Dad cooked, Mom cleaned—that’s the way things were in my house. But, then my Dad got sick, and the way we thought about food in my house changed. At first, trips to the Greek grocery store were replaced with trips to hospitals. Eventually, Sunday dinner was eaten in the hospice cafeteria, and when there was no more Dad, take-out dinners were all my single, working mother of three could handle. 

Until one day, my Mom came home from work gripping a little blue notebook. It was filled with recipes her coworkers had collected for her, each page a handwritten account of what someone’s dining room table looked like on any given weekday. Inside we found instructions from her Guyanese coworker on how to make curry goat tucked next to a recipe for chicken soup from her supervisor’s mom. Despite the small size of the notebook, its pages were filled with potential— it was a new chapter for my mom, a chance for her to remarry food and joy in our house.  

But the thought of cooking could only bring me back to the last time that I ate my Dad’s food. The last time I ate dinner made by him was the last time my family ever felt normal. It was the Monday of his accident, and were eating Sunday’s leftovers for dinner. What seemed like a minor car accident led to grim report after grim report by doctors, and what seemed like standard Monday evening leftovers turned into our last home cooked meal for months to come.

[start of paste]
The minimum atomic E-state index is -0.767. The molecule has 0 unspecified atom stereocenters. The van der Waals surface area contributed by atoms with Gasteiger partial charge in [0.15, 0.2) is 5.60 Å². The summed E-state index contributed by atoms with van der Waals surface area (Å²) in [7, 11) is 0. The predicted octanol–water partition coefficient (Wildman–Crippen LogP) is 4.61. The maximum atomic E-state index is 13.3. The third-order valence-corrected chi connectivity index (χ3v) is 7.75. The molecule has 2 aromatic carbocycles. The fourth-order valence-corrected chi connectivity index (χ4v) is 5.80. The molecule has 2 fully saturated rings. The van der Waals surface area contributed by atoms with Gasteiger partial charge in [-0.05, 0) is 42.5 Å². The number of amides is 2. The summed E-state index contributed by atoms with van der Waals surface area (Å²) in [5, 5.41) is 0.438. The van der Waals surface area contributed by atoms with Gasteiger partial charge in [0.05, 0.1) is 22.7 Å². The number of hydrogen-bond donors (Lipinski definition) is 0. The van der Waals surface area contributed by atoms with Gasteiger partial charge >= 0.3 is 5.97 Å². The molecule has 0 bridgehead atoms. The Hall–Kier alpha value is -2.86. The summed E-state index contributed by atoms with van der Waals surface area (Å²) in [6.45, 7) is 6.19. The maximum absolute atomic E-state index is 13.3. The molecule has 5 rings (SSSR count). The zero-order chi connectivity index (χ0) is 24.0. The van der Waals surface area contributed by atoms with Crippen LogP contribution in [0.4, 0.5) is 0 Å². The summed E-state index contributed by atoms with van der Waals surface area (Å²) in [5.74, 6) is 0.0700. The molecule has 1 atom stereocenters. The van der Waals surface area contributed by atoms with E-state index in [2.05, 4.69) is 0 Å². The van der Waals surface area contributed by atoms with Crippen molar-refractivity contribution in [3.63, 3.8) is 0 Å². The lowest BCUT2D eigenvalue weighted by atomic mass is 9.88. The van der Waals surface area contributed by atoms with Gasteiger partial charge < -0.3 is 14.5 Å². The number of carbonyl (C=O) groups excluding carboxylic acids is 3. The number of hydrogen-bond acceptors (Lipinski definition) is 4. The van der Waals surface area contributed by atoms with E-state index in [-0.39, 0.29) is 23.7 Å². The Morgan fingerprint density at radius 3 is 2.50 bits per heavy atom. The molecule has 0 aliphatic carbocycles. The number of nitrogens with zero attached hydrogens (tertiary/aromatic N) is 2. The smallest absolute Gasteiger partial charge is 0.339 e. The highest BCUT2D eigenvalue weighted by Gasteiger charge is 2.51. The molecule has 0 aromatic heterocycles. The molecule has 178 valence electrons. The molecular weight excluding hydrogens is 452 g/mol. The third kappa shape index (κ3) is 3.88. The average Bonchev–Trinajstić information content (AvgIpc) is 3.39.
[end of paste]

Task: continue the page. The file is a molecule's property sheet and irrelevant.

The cookbook was supposed to change that. The first thing we decided to attempt was a pot roast, a recipe shared by one of the nurses at my Mom’s job. It was clear my Mom was nervous—she never cooked, and there was added pressure to make this good. I saw her carefully follow the recipe: seasoning the meat and garnishing the pyrex dish with herbs, veggies, and potatoes. We put the dish in the oven, an oven that had been left cold for what felt like years, and set a timer.

Halfway through, my Mom went downstairs to check on the meat and I heard a huge crash followed by a scream. I raced downstairs and saw my mom standing in the kitchen, oven mitts on, with a mixture of broken pyrex and food littered across the floor. The pan had shattered right in her hand as she took it out of the oven. I saw in her eyes how hurt she was; I saw her shrink in front of the challenge that cooking was, and I saw her doubt her ability to be two parents at once. She looked up at me and meekly said, “It broke,” and then she burst into tears. 

We ordered pizza that night. Later that month we replaced both stoves in our kitchens and remodeled our dining room–we never used the cookbook again. A food’s character is more than its ingredients— it’s the way the table you sit at creaks under pressure, or the way someone’s hands gather the ingredients, or how many layers of grease are caked into a cast iron skillet. We got rid of everyone else’s cooking influence and started fresh: a new stove to cook new foods on, a new table to try new dishes at, and a clean mentality to create new flavors with.

Sure, my mom still isn’t the best cook today, but at least I know that it’s 100% authentic to her. She doesn’t try to make the elaborate things my dad used to make, or get experimental with ingredients from foreign countries, but she’s comfortable in our kitchen. We haven’t forgotten the way things used to be, or the way my Dad’s food used to taste, but we have opened up our minds and hearts to a new kind of dining and a new version of mom— someone who is both a father and a mother, just not the way we thought she would be.